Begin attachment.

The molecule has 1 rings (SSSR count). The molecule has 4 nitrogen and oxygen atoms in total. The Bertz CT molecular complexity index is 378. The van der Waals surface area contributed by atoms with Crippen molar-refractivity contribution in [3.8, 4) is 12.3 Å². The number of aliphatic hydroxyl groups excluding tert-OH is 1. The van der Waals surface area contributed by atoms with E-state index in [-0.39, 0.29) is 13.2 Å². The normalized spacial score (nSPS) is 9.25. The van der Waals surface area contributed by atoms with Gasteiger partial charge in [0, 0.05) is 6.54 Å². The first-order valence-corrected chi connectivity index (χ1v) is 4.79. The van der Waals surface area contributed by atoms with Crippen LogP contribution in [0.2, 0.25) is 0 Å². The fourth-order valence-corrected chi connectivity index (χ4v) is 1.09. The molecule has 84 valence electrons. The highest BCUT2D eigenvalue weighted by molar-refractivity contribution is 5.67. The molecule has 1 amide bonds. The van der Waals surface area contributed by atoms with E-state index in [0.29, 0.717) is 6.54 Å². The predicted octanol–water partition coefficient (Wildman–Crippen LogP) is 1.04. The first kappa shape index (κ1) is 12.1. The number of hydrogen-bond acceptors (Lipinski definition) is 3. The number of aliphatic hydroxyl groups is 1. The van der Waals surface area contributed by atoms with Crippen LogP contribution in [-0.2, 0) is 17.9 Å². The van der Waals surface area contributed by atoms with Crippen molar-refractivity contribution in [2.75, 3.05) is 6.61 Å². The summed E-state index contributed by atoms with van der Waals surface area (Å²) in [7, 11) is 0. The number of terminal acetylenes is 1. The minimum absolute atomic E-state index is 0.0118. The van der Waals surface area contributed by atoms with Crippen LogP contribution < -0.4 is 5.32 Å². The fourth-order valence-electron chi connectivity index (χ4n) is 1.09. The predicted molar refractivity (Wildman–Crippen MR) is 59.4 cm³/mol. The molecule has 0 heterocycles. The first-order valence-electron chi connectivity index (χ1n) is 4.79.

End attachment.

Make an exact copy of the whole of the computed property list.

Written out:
The molecule has 1 rings (SSSR count). The molecule has 4 nitrogen and oxygen atoms in total. The Bertz CT molecular complexity index is 378. The van der Waals surface area contributed by atoms with Crippen molar-refractivity contribution in [3.8, 4) is 12.3 Å². The number of aliphatic hydroxyl groups excluding tert-OH is 1. The van der Waals surface area contributed by atoms with E-state index in [-0.39, 0.29) is 13.2 Å². The normalized spacial score (nSPS) is 9.25. The van der Waals surface area contributed by atoms with Gasteiger partial charge in [0, 0.05) is 6.54 Å². The first-order valence-corrected chi connectivity index (χ1v) is 4.79. The van der Waals surface area contributed by atoms with Crippen LogP contribution in [0.2, 0.25) is 0 Å². The fourth-order valence-corrected chi connectivity index (χ4v) is 1.09. The molecule has 84 valence electrons. The highest BCUT2D eigenvalue weighted by molar-refractivity contribution is 5.67. The molecule has 1 amide bonds. The van der Waals surface area contributed by atoms with E-state index in [0.29, 0.717) is 6.54 Å². The predicted octanol–water partition coefficient (Wildman–Crippen LogP) is 1.04. The first kappa shape index (κ1) is 12.1. The number of hydrogen-bond acceptors (Lipinski definition) is 3. The number of aliphatic hydroxyl groups is 1. The van der Waals surface area contributed by atoms with Crippen LogP contribution in [-0.2, 0) is 17.9 Å². The van der Waals surface area contributed by atoms with Crippen molar-refractivity contribution in [2.75, 3.05) is 6.61 Å². The summed E-state index contributed by atoms with van der Waals surface area (Å²) in [7, 11) is 0. The number of terminal acetylenes is 1. The minimum absolute atomic E-state index is 0.0118. The van der Waals surface area contributed by atoms with Crippen LogP contribution < -0.4 is 5.32 Å². The fourth-order valence-electron chi connectivity index (χ4n) is 1.09. The predicted molar refractivity (Wildman–Crippen MR) is 59.4 cm³/mol. The molecule has 0 heterocycles. The first-order valence-electron chi connectivity index (χ1n) is 4.79.